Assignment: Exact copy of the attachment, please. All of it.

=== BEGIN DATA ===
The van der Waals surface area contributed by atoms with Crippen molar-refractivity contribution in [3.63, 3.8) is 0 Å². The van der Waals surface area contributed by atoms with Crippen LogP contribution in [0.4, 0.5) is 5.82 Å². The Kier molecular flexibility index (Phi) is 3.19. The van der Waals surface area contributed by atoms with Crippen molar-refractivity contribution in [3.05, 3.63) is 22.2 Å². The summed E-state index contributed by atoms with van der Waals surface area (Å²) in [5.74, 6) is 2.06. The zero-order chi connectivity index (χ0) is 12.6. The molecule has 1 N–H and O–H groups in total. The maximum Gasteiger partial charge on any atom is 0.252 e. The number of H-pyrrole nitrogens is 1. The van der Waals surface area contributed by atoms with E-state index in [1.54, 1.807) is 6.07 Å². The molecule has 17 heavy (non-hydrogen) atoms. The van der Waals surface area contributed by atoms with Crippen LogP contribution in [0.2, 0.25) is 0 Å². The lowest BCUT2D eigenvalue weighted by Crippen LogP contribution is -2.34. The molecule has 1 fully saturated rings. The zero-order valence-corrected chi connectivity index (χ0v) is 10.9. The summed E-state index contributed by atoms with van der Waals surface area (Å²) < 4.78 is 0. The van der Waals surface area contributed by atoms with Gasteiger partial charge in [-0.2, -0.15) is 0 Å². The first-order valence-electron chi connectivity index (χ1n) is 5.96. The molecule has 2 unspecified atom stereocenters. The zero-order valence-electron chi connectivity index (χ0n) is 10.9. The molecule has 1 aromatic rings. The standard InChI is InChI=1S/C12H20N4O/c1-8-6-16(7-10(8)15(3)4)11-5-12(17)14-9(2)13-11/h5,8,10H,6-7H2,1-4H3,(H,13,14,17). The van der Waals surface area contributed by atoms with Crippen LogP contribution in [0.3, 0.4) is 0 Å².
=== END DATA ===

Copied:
The van der Waals surface area contributed by atoms with Crippen molar-refractivity contribution in [3.63, 3.8) is 0 Å². The van der Waals surface area contributed by atoms with Crippen LogP contribution in [0.4, 0.5) is 5.82 Å². The Kier molecular flexibility index (Phi) is 3.19. The van der Waals surface area contributed by atoms with Crippen molar-refractivity contribution in [3.05, 3.63) is 22.2 Å². The summed E-state index contributed by atoms with van der Waals surface area (Å²) in [5.74, 6) is 2.06. The zero-order chi connectivity index (χ0) is 12.6. The molecule has 1 N–H and O–H groups in total. The maximum Gasteiger partial charge on any atom is 0.252 e. The number of H-pyrrole nitrogens is 1. The van der Waals surface area contributed by atoms with E-state index in [1.54, 1.807) is 6.07 Å². The molecule has 17 heavy (non-hydrogen) atoms. The van der Waals surface area contributed by atoms with Crippen LogP contribution in [0.2, 0.25) is 0 Å². The lowest BCUT2D eigenvalue weighted by Crippen LogP contribution is -2.34. The molecule has 1 fully saturated rings. The zero-order valence-corrected chi connectivity index (χ0v) is 10.9. The summed E-state index contributed by atoms with van der Waals surface area (Å²) < 4.78 is 0. The van der Waals surface area contributed by atoms with Gasteiger partial charge in [-0.2, -0.15) is 0 Å². The first-order valence-electron chi connectivity index (χ1n) is 5.96. The molecule has 2 unspecified atom stereocenters. The zero-order valence-electron chi connectivity index (χ0n) is 10.9. The molecule has 1 aromatic rings. The standard InChI is InChI=1S/C12H20N4O/c1-8-6-16(7-10(8)15(3)4)11-5-12(17)14-9(2)13-11/h5,8,10H,6-7H2,1-4H3,(H,13,14,17). The van der Waals surface area contributed by atoms with Crippen LogP contribution in [0.3, 0.4) is 0 Å².